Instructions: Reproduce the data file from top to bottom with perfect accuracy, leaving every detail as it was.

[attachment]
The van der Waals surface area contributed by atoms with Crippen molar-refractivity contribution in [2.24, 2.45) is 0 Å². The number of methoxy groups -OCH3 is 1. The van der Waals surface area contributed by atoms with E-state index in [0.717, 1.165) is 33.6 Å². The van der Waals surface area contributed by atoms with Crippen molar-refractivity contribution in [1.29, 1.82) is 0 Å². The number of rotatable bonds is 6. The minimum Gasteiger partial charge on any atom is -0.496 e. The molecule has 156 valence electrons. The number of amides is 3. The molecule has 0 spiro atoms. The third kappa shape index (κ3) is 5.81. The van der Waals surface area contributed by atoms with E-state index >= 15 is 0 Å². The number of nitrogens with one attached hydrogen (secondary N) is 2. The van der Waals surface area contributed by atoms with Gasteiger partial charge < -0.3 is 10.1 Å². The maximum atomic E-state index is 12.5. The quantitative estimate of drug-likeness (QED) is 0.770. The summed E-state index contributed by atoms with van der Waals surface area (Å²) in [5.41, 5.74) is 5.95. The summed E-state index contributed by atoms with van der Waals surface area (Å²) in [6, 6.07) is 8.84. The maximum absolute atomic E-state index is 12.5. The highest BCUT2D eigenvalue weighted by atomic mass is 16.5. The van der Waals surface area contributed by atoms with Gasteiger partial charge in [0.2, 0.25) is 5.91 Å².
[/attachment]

The van der Waals surface area contributed by atoms with Crippen molar-refractivity contribution in [2.24, 2.45) is 0 Å². The number of methoxy groups -OCH3 is 1. The van der Waals surface area contributed by atoms with E-state index in [0.717, 1.165) is 33.6 Å². The van der Waals surface area contributed by atoms with Crippen molar-refractivity contribution in [1.29, 1.82) is 0 Å². The number of rotatable bonds is 6. The minimum Gasteiger partial charge on any atom is -0.496 e. The molecule has 156 valence electrons. The number of amides is 3. The molecule has 0 spiro atoms. The third kappa shape index (κ3) is 5.81. The van der Waals surface area contributed by atoms with E-state index >= 15 is 0 Å². The number of nitrogens with one attached hydrogen (secondary N) is 2. The van der Waals surface area contributed by atoms with Gasteiger partial charge < -0.3 is 10.1 Å². The maximum atomic E-state index is 12.5. The quantitative estimate of drug-likeness (QED) is 0.770. The summed E-state index contributed by atoms with van der Waals surface area (Å²) in [5.41, 5.74) is 5.95. The summed E-state index contributed by atoms with van der Waals surface area (Å²) in [6, 6.07) is 8.84. The maximum absolute atomic E-state index is 12.5. The highest BCUT2D eigenvalue weighted by atomic mass is 16.5. The van der Waals surface area contributed by atoms with Gasteiger partial charge in [0.2, 0.25) is 5.91 Å².